Chapter 13 - Meiosis and Sexual Life Cycles Flashcards Preview

Biology > Chapter 13 - Meiosis and Sexual Life Cycles > Flashcards

Flashcards in Chapter 13 - Meiosis and Sexual Life Cycles Deck (35):

What is heredity?

The transmission of trains from one generation to the next; inheritance


What is genetics?

The scientific study of heredity and hereditary variation


What is variation?

Variation is demonstrated by the differences in appearance that offspring show from parents and siblings


What are genes?

Units of hereditary code; coded information in the form of hereditary units made up of DNA; (genes) program the specific traits that emerge as we develop from fertilized eggs into adults


What are gametes?

Reproductive cells that act as vehicles to transmit genes from one generation to the next; sperm and eggs


How is DNA packaged?

In chromosomes


How many chromosomes do humans have?

46 in their somatic cells- 2 pairs of 23, one from mom and one from dad


What are somatic cells?

Non-reproductive cells; all cells except gametes and their precursors


What is the locus?

A genes specific location along the length of a chromosome


What is asexual reproduction?

A single individual is the sole parent and passes copies of all its genes to its offspring without the fusion of gametes; i.e. single celled eukaryotic organisms

DNA is copied and allocated equally to two daughter cells and the genomes of the offspring are virtually exact copies of the parent's genome

*Sometimes genetic differences arise in asexually reproducing organisms as a result of mutations


What is a clone?

A group of genetically identical individuals; an individual that reproduces asexually gives rise to a clone


What is sexual reproduction?

Two parents give rise to offspring that have unique combinations of genes inherited from the two parents; vary genetically


What is a life cycle?

The generation to generation sequence of stages in the reproductive history of an organism


What is a karyotype?

An ordered display of the pairs of chromosomes in a cell


What are homologous chromosomes?

The two chromosomes in each pair; the pair have the same length, centromere position and staining pattern; also called homologs

Homologous pairs are the same length and shape and carry genes controlling the same inherited characteristics

- Each pair of homologous chromosomes include one chromosome from each parent


What are sex chromosomes?

Determine the sex of an individual; x and y chromosomes

Females - xx

Males - xy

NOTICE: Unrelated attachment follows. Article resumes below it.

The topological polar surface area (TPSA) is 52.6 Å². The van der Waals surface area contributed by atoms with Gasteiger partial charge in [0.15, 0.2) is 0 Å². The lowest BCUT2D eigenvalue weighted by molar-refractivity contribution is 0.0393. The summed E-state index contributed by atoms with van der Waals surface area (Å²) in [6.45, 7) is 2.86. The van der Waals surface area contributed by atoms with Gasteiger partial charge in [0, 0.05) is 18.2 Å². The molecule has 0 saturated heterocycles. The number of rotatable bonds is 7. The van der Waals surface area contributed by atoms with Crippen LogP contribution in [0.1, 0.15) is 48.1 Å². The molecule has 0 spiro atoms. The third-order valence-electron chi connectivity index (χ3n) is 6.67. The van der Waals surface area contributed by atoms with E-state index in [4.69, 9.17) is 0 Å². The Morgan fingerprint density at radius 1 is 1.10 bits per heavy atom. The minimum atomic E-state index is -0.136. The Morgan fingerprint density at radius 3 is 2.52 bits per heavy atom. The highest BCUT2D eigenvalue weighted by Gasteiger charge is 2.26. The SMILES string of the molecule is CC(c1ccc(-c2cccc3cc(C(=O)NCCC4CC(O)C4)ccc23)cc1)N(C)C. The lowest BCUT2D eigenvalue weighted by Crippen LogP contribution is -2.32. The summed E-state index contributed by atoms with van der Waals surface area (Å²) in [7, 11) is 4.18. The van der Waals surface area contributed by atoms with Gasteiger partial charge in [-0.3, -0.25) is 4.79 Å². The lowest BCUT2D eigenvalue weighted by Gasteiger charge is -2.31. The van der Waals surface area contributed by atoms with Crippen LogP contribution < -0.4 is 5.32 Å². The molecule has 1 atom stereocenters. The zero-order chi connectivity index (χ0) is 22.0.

What are autosomes?

The remaining 22 pairs of chromosomes


What is a diploid cell?

2n; a cell with two sets of chromosomes

For humans, the diploid number is 46 (2n = 46)


What is a haploid cell?

Gametes contain a single set of chromosomes; each haploid cell has a haploid number of chromosomes (n)

For humans, the haploid number is 23 (n = 23)

The set of 23 consists of 22 autosomes plus a single sex chromosome (an unfertilized egg contains an x chromosome but a sperm may contain an x or a y chromosome)


What is fertilization?

The union of gametes (sperm and egg) culmination from the fusion of their nuclei


What is a zygote?

A fertilized egg; has one set of chromosomes from each parent

(diploid because it contains two haploid sets of chromosomes bearing genes representing the maternal and paternal family lines)

*The zygote produces somatic cells by mitosis and develops into an adult


When are haploid gametes produced?

At sexual maturity, the ovaries and testes produce haploid gametes

Gametes are the only types of human cells produces by meiosis


What is a key to genetic variation that is common to all organisms that reproduce sexually?

The alternation of meiosis and gertilization


How do the three types of sexual life cycles differ?

The timing of meiosis and fertilization in the life cycle varies depending on the species; these variations can be grouped into three main types of life cycles


What is alternation of generations?

Plants and some species of algae exhibit this alternation of generations

- Includes both diploid and haploid stages that are multicellular; the multicellular diploid stage is called the sporophyte

- The diploid organism, called the sporophyte, makes haploid spores by meiosis

- Each spore grows by mitosis into a haploid organism called a gametophyte; a gametophyte makes haploid gametes by mitosis

- Fertilization of gametes results in a diploid sporophyte


What is the sexual life cycle in animals?

Gametes are the only haploid cells; meiosis occurs in germ cells during the production of gametes, which undergo no further cell division prior to fertilization; after fertilization, the diploid zygote divides by mitosis, producing a multicellular organism that is diploid